US 20060088510 A1
The present invention is directed to methodology that allows a variety of compounds to be attached to self-assembling peptides using biotin/streptavidin linkages. The peptides can be used to form a biologically compatible membrane that promotes the growth and differentiation of cells. The attached therapeutic agents can be used to promote this process and the gel along with the growing cells can be implanted at a site in vivo where tissue repair is needed. Alternatively, membranes can be used for culturing cells in vitro or can be used for delivering drugs in vivo in the absence of seeded cells.
1. A biologically compatible peptide membrane comprising self-assembling peptides wherein:
(a) said peptides are 12-200 amino acids in length, have alternating hydrophobic and hydrophilic amino acids, are complementary and are structurally compatible; and
(b) 0.1 -10% of said peptides are bound to a factor by a biotin/streptavidin linkage, wherein there is a spacer separating said diagnostic or therapeutic agent from said peptide by at least 14 angstroms and no more than 250 angstroms and wherein said factor is a growth factor, therapeutic agent, or diagnostic agent.
2. The biologically compatible peptide membrane of
3. The biologically compatible peptide membrane of
4. The biologically compatible peptide membrane of
5. The biologically compatible peptide membrane of
6. The biologically compatible peptide membrane of
7. The biologically compatible peptide membrane of
(RARADADA)n SEQ ID NO:53; (ARARADAD)n SEQ ID NO:89; and (RADARADA)n SEQ ID NO:54, wherein n=2-10.
8. The biologically compatible membrane of
9. The biologically compatible membrane of
10. The biologically compatible peptide membrane of
11. The biologically compatible peptide membrane of
12. The biologically compatible peptide membrane of
13. The biologically compatible peptide membrane of
14. A method of making a biologically compatible peptide membrane comprising combining the peptides of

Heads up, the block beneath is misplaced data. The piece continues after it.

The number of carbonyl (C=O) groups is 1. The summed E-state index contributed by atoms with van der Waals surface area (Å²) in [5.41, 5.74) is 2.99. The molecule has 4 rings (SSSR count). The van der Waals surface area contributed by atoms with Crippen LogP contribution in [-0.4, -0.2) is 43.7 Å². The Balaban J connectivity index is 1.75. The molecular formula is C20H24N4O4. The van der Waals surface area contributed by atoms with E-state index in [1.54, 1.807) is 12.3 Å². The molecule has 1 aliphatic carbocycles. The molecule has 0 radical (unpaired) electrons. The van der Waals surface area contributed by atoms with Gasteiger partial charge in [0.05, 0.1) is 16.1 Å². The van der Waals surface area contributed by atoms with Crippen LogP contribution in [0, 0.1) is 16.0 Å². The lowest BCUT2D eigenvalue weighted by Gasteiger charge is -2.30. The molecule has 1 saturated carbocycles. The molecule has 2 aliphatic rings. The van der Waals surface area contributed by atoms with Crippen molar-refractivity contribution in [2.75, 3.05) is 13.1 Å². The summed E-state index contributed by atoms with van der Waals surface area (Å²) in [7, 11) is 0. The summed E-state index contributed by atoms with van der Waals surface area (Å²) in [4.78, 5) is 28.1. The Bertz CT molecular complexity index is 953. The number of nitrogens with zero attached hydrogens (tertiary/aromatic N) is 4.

15. The method of
16. The method of
17. The method of
18. The method of
19. A method of culturing cells in vitro comprising growing said cells in culture medium on the biologically compatible membrane of
20. A method of treating a patient for damaged cardiac tissue, comprising:
a) seeding the biologically compatible peptide membrane of
b) implanting the cell-seeded membrane of step a) into the wall of said patient's heart.
The present application claims priority to, and the benefit of, U.S. provisional application 60/621,464, filed on Oct. 25, 2004. The contents of this prior application are hereby incorporated by reference in their entirety.
The present invention is directed to methods for non-covalently attaching factors to membranes formed by self-assembling peptides. Membranes that have been altered in this manner can be used to support the growth and differentiation of cells both in vitro and in vivo. The membranes can also be used for the long-term delivery of therapeutic agents at sites of implantation.
Certain peptides are capable of self assembly when incubated in the presence of low concentrations of monovalent metal cations (U.S. Pat. Nos. 5,670,483; 6,548,630). Assembly results in the formation of a gel-like membrane that is non-toxic, non-immunogenic and relatively stable to proteases. Once formed, membranes are stable in serum, aqueous solutions and cell culture medium. They can be made under sterile conditions, are capable of supporting the growth of cells and are slowly digested when implanted in an animal's body. These characteristics make the membranes well suited as devices for drug delivery and as scaffolds for promoting the growth of cells in vivo.
In order to fully realize the biological potential of membranes, a method must be available for anchoring growth factors and therapeutic agents to the self-assembled peptides. Although compounds can simply be enmeshed in the peptide matrix, the highly permeable nature of the membranes will tend to lead to the rapid loss of such compounds in vivo. Ideally, factors should be attached to membranes in a way that is resistant to diffusion, that does not disrupt the structure of the membrane and that can be applied a wide range of compounds.
The present invention is based upon the development of a method for linking factors to membranes formed by self-assembling peptides. The method involves non-covalently attaching the factor to a small percentage of the peptides using biotin/avidin linkages and then allowing the peptides to form a membrane. The method can be applied to any compound capable of attachment to biotin or streptavidin, including growth factors, hormones, therapeutic agents and diagnostic compounds.